A computational fluid dynamics (CFD) model of three different axisymmetric convergent nozzle designs was created. Two of the nozzles had trailing-edge modifications (TEMs), which consisted of four regularly-spaced tooth-gap castellation pairs. One of the castellated nozzles had a divergent gap profile (regular castellated) and the other had a convergent gap profile (convergent-chamfered castellated). The remaining plain nozzle had no castellations.
Calculated CFD results were examined at a nozzle pressure ratio (NPR) of 6·5 in the near field of the regular castellated and convergent-chamfered castellated nozzles. Jet fluid was seen to be ejected radially from the jet core through the gaps between the castellations at the nozzle exit plane. Contra-rotating streamwise vortices were seen to develop at the interface between the gap and castellation. These were of the sense that acts to pump jet fluid out in the plane of the gap and entrain ambient fluid in the plane of the tooth. Peak increases of approximately 45% in non-dimensional mass flow rate over the plain nozzle were seen.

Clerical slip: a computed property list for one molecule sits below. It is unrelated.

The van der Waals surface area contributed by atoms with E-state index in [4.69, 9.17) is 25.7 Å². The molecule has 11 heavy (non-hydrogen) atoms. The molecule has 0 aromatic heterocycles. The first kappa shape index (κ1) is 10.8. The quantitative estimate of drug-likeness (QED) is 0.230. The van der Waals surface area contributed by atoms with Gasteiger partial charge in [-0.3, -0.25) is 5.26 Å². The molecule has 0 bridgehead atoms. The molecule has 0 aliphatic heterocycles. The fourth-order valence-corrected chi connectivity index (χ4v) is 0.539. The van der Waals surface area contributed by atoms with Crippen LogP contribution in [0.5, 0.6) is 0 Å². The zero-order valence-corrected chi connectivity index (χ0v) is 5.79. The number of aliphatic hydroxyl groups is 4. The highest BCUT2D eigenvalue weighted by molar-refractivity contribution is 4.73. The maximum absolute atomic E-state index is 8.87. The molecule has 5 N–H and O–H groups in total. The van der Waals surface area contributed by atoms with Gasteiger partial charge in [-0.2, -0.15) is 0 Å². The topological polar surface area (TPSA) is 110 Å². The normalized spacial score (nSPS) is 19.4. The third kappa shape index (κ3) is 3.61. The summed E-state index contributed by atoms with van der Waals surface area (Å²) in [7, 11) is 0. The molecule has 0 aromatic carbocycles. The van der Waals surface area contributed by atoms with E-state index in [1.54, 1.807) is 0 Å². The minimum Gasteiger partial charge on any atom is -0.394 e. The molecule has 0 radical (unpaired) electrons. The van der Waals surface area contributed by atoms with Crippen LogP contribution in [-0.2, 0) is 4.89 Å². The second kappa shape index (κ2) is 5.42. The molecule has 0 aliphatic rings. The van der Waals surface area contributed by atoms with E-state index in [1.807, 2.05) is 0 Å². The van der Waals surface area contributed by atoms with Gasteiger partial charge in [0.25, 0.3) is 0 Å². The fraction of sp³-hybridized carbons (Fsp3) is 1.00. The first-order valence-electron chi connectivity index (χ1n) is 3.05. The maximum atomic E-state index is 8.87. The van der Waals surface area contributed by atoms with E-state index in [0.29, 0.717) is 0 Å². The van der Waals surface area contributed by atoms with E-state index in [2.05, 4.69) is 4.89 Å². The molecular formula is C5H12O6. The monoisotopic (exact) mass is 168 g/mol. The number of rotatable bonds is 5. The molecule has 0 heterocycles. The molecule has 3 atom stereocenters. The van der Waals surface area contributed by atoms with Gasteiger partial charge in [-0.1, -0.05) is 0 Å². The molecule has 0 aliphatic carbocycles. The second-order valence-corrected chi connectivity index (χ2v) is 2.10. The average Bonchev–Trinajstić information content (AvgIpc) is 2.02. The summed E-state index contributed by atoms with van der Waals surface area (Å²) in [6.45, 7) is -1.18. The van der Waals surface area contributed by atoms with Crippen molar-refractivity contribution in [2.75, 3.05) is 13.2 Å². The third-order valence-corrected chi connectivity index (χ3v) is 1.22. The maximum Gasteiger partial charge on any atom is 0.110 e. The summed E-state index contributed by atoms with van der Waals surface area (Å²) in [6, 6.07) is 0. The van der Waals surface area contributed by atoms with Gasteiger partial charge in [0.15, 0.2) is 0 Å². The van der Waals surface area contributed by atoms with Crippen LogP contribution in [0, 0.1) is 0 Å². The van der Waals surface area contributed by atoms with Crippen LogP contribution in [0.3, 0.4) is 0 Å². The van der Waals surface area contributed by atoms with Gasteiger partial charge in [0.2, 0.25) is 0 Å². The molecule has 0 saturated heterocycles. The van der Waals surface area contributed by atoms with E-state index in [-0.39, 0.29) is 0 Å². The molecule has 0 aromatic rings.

The ejections from the four-tooth regular-castellated nozzles extended far enough radially that they became detached from the main jet core. The contra-rotating vortices moved closer together with downstream distance reinforcing the pumping action between them. The jet ejections from the convergent-chamfered castellated nozzles did not extend far enough radially to detach from the main core (at the NPR tested) nor did the contra-rotating vortices move significantly closer together. Peak increases of approximately 45% and 25% (for the regular-castellated and convergent-chamfered castellated nozzles respectively) in non-dimensional mass flow rate over the plain nozzle were seen.
The strength of the contra-rotating vortices had dropped by two orders of magnitude at five nozzle diameters downstream from the exit plane. This suggested that the extent of fluid ejection may be more important than the initial strength of the vortices (although stronger vortices may help to eject fluid further out radially). Thus, configurations of nozzle geometry which cause the resulting streamwise vortices to interact favourably in ejecting fluid, would be desirable.